Mormon Psychohistory : Psychological Insights into the Latter-day Saint Past, Present, and Future
Dialogue : A Journal of Mormon Thought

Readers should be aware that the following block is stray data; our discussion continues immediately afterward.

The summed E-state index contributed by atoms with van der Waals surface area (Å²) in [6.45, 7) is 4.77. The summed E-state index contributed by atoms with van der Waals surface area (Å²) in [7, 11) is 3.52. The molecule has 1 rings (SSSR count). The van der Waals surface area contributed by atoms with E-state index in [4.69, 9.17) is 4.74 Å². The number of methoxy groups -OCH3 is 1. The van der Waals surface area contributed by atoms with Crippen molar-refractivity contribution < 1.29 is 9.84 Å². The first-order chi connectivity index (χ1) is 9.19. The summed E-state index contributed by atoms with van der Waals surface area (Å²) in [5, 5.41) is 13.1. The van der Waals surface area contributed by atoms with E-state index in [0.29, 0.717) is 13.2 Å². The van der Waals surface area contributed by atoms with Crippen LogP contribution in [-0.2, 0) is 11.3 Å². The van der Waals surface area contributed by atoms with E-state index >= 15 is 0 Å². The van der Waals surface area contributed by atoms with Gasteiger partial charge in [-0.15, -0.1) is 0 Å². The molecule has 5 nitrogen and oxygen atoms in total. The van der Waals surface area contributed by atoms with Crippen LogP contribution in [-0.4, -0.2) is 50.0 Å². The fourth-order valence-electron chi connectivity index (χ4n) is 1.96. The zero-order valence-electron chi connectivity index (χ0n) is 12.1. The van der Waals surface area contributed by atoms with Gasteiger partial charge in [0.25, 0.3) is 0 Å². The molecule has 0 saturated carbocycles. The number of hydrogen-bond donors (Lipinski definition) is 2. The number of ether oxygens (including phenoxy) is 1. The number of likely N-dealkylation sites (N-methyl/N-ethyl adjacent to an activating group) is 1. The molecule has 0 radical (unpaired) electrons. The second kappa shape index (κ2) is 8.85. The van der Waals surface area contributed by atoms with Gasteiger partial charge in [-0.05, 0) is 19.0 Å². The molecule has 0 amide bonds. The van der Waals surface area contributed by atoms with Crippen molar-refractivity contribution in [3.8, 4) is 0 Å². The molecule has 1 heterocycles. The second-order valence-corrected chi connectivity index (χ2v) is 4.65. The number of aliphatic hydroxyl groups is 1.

Joseph Smith espoused open-mindedness and toleration of differences of opinion, values which the author states are sometimes subscribed with limits in today's Church. He examines Church history from the perspective of psychologist Abraham Maslow's theory of motivational needs. Even though the Church underwent severe persecution during the earliest years, the emphasis on higher order needs co-existed with the expected needs to survive. After the Joseph Smith period, the energies and focus of the Church shifted toward survival and safety to the detriment of the higher order needs of self-actualization and self-transcendence. Although the time of persecution is generally behind the Church, the author argues that Church leaders still maintain a siege mentality. In Maslow's pyramid of needs, the Church is in an era of searching for belonging and esteem; trying to fit in with mainstream Christianity. The feminists and intellectuals who are targeted as threats to society by middle-of-the-road mainstream America have also been similarly perceived by Church leaders. The author, believing that the Church is at a crossroads, offers some alternative directions that he wishes Church leaders would take. He believes that the Church should re-emphasize the higher needs that were initially advocated by Joseph Smith, an action that could take the members toward the direction of greater spiritual growth.